Wednesday, May 11, 2016

COTW: The Myth of Marginal Productivity & Wages

In classical economics wages are supposedly determined by a worker's marginal productivity meaning they are set by the amount of value added to a product by the addition of one worker to the force.  From 1948 to 1973 worker's wages did grow in tandem with productivity increase. But the economic data shows this former correlation no longer accounts for the gap between productivity that has been increasing due to the use of and improvements of technology and wage scales for the middle class that have been relatively flat.  Furthermore, productivity gains cannot explain the explosion of top executive pay in the United States.  Marginal productivity of a corporate executive is practically impossible to measure objectively, and social factors such as executive pay committees comprised of their peers play a dominant role in setting executive compensation*.  In some companies the executive is allowed to award his own compensation.  Look at this chart:

source: EPI
US hedge fund managers took in $13 billion in compensation in 2015 despite low or negative returns for most funds they manage.  This incredible amount of compensation puts them well within the top 0.1% of society, a Shangri-La of private jets, luxury hotels, exclusive resorts, and multiple homes.  Needless to say these plutocrats have money left over after buying art to dispense on less wealthy politicians like Hillary Clinton, who charges six figure speaking fees, to insure the laws protect them and their capital.  A case in point: hedge fund SAC Capital Advisors plead guilty to security and wire fraud charges in 2013.  One of the most profitable funds in history was the result of illegal insider trading on an unprecedented scale.  The company paid a relatively modest fine of $1.8 billion to settle the case.  However its owner, Stephen A. Cohen escaped punishment for his company's crimes.  His current net worth is on the order of $12 billion, and he now owns a new hedge fund, Stamford Harbor Capital.  To give some perspective on the amount of compensation these captains of capital award themselves, only $1.6 billion would be enough to replace all the lead pipe in Flint, MI.  More anecdotal evidence that what 'Mericans hold dear is largely "trickle-down" fiction.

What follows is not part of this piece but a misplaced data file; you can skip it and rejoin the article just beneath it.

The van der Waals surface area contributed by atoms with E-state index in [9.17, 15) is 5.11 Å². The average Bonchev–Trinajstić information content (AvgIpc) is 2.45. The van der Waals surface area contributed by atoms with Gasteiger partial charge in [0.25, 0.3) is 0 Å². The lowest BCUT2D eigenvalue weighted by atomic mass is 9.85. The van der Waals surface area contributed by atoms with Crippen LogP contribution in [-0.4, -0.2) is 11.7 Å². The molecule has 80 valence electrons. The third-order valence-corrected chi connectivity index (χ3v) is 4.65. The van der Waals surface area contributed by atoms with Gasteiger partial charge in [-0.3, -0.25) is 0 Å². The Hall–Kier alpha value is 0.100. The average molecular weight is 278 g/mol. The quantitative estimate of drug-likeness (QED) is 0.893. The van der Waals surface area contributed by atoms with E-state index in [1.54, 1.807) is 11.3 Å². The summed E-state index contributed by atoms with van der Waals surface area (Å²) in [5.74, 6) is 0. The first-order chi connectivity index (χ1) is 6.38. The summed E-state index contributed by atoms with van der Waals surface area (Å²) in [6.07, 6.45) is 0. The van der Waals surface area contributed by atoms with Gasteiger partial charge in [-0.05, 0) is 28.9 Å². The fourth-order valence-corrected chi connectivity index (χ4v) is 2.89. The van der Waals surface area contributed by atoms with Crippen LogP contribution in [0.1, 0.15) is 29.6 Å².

*a recent study by Betrand and Mullainhatan shows that when profits increase for external reasons over which executives have no control, executive pay rises most rapidly.  The authors call this "pay for luck".  In fact in the last thirty years the top 1% has increased its share of national income from 8% to nearly 20% or an increase roughly twice as much as in Britain and Canada and three times as much as in Australia, all technologically advanced countries. T.Piketty, Capital in the 21st Century, p.316